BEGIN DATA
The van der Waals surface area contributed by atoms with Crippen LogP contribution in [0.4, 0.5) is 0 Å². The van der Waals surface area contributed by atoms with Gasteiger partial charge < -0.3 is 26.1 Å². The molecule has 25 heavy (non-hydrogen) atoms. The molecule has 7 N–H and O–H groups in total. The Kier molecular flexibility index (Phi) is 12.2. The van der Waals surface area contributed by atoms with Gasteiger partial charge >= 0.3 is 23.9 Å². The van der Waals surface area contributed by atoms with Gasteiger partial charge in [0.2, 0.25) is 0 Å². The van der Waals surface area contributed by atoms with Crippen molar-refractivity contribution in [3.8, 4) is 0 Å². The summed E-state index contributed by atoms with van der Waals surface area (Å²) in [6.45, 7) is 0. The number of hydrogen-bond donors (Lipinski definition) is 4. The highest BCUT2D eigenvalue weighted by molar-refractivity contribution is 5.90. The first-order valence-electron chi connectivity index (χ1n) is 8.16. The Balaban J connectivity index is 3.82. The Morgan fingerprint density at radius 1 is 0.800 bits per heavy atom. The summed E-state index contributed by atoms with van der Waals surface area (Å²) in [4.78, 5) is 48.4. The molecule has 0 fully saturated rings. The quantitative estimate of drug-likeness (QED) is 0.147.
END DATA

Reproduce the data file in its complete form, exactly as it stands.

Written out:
The van der Waals surface area contributed by atoms with Crippen LogP contribution in [0.4, 0.5) is 0 Å². The van der Waals surface area contributed by atoms with Gasteiger partial charge < -0.3 is 26.1 Å². The molecule has 25 heavy (non-hydrogen) atoms. The molecule has 7 N–H and O–H groups in total. The Kier molecular flexibility index (Phi) is 12.2. The van der Waals surface area contributed by atoms with Gasteiger partial charge >= 0.3 is 23.9 Å². The van der Waals surface area contributed by atoms with Gasteiger partial charge in [0.2, 0.25) is 0 Å². The van der Waals surface area contributed by atoms with Crippen molar-refractivity contribution in [3.8, 4) is 0 Å². The summed E-state index contributed by atoms with van der Waals surface area (Å²) in [6.45, 7) is 0. The number of hydrogen-bond donors (Lipinski definition) is 4. The highest BCUT2D eigenvalue weighted by molar-refractivity contribution is 5.90. The first-order valence-electron chi connectivity index (χ1n) is 8.16. The Balaban J connectivity index is 3.82. The Morgan fingerprint density at radius 1 is 0.800 bits per heavy atom. The summed E-state index contributed by atoms with van der Waals surface area (Å²) in [4.78, 5) is 48.4. The molecule has 0 fully saturated rings. The quantitative estimate of drug-likeness (QED) is 0.147.